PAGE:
The Cadillac-produced, traveling “Letters to Andy Warhol” exhibition is now calling a small but opulent wing of the grand Deutsches Museum home, under the title of Cadillac House Munich. One of the more well-received private exhibitions in NYC, the show’s move to the German city is notable: Cadillac’s presence in the heart of Bavaria—home town to automotive pillar BMW—makes a statement: a luxury American brand staking a flag in the heart of Deutschland is nothing if not bold.
But Cadillac has big goals, and it’s positioning art and fashion through pop-up Cadillac Houses as a ways to achieve them. While the a New York House in SoHo is permanent the Munich edition is temporary. It’s also only the second pop up, the first being a weekend-long installation at last summer’s Pebble Beach Concours d’Elegance. After its NYC premiere (with a limited sneak peak on the 2016 Summit at Sea), “Letters to Andy Warhol” visited Miami and Los Angeles, and features five pieces of Warhol’s private correspondence as well as many of his works. This temporary Cadillac House gallery also doubles as a concept dealership, presenting ways that a showroom in the future might sell cars via VR and 3D. This particular aspect was developed exclusively for the Cadillac House Munich, and made its debut here.
It’s fitting that Cadillac built its House in the Deutsches Museum—the world’s largest celebration of science and technology (with over 1.5 million visitors per year)—as GM’s flagship brand, whose very design language is dubbed “Art and Science,” has long wished to marry art and science in an organic manner. The fact the museum once hosted concerts by cultural icons like Jimi Hendrix and The Who only furthers this mission. “We were looking for a brand that really could be integrated with Warhol, and Warhol actually drew and painted Cadillacs, so it was a very natural integration to work with them,” Patrick Moore, director of the Warhol Museum in Pittsburgh, tells CH. “And Cadillac also is this classic American brand. When Warhol was growing up in Pittsburgh he was very poor, he was part of a poor immigrant family, so Cadillac for the Warhols would have been this unimaginable realization of the American dream.”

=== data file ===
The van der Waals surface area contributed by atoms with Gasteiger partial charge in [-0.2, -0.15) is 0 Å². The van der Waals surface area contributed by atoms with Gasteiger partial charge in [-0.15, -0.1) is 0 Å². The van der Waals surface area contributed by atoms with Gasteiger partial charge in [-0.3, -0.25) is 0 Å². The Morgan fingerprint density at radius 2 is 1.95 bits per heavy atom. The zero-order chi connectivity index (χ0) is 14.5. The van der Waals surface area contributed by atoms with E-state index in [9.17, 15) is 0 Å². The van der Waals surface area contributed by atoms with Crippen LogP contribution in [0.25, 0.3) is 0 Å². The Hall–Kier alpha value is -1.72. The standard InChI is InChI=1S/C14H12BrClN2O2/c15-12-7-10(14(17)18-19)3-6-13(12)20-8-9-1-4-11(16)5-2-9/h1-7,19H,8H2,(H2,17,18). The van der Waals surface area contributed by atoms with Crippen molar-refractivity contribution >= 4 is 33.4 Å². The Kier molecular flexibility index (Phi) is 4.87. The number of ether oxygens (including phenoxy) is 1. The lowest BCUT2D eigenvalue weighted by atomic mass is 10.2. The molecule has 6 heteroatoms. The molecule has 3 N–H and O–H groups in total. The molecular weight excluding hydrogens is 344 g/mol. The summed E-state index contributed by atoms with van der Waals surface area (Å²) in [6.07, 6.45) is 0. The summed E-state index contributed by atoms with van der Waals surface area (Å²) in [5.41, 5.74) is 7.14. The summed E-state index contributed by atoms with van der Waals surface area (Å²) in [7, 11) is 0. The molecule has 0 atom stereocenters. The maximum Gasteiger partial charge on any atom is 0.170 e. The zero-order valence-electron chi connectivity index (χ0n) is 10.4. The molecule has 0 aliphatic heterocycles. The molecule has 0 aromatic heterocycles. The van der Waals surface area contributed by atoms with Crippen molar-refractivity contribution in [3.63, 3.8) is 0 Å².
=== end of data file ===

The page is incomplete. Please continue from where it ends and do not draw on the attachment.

Cars are at the very heart of American culture
Beyond the exhibit’s five eponymous letters, there are six images loaned to Cadillac including a playful 1958 Coupe de Ville illustration commissioned for a 1962 issue of Harper’s Bazaar. There’s also a sketch of a 1963 Fleetwood Special that’s also repeated screen printing style for one of the most defining pieces of the exhibit, the aptly titled “Seven Cadillacs.” Moore says, “Warhol actually has cars as something that comes up again and again in his work, in different ways.” Of course the artist’s connection to cars was not defined to Cadillacs alone—his BMW Art Car is, after all, one of the most famous vehicles in the entire Art Car series. Moore explains, “Cars are at the very heart of American culture.”
Besides the Cadillac-oriented offerings, the private letters are the most illuminating view into the world of the famously reticent artist. There are letters from Mick Jagger and Truman Capote, and a hilarious rejection letter from MoMA. One from Yves Saint Laurent addresses rumors that the designer hated the portrait Warhol made of him. It is brilliant in its words and aesthetic simplicity, stating in elegant strokes of pen:
Just a note about these
Stupid rumors in W. W. about
I love them
I admire you
I am your friend
From Munich the “Letters to Andy Warhol” exhibit will move on to a temporary Cadillac House in Dubai December 2017.
Images courtesy of Cadillac House